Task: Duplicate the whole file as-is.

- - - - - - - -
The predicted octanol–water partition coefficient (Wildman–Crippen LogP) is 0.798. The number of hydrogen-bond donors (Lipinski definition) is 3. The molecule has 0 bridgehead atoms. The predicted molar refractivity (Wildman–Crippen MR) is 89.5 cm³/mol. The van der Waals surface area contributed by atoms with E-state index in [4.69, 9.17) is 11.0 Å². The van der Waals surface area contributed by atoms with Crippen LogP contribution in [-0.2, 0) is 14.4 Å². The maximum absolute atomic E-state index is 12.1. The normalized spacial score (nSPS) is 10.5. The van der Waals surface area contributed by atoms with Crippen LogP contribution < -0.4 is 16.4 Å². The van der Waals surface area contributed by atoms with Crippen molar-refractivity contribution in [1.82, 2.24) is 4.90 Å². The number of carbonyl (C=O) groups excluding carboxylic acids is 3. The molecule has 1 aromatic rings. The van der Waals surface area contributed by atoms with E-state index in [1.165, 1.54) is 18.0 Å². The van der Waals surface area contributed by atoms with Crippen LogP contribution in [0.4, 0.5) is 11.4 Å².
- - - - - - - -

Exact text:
The predicted octanol–water partition coefficient (Wildman–Crippen LogP) is 0.798. The number of hydrogen-bond donors (Lipinski definition) is 3. The molecule has 0 bridgehead atoms. The predicted molar refractivity (Wildman–Crippen MR) is 89.5 cm³/mol. The van der Waals surface area contributed by atoms with E-state index in [4.69, 9.17) is 11.0 Å². The van der Waals surface area contributed by atoms with Crippen LogP contribution in [-0.2, 0) is 14.4 Å². The maximum absolute atomic E-state index is 12.1. The normalized spacial score (nSPS) is 10.5. The van der Waals surface area contributed by atoms with Crippen LogP contribution < -0.4 is 16.4 Å². The van der Waals surface area contributed by atoms with Crippen molar-refractivity contribution in [1.82, 2.24) is 4.90 Å². The number of carbonyl (C=O) groups excluding carboxylic acids is 3. The molecule has 1 aromatic rings. The van der Waals surface area contributed by atoms with E-state index in [1.165, 1.54) is 18.0 Å². The van der Waals surface area contributed by atoms with Crippen LogP contribution in [0.4, 0.5) is 11.4 Å².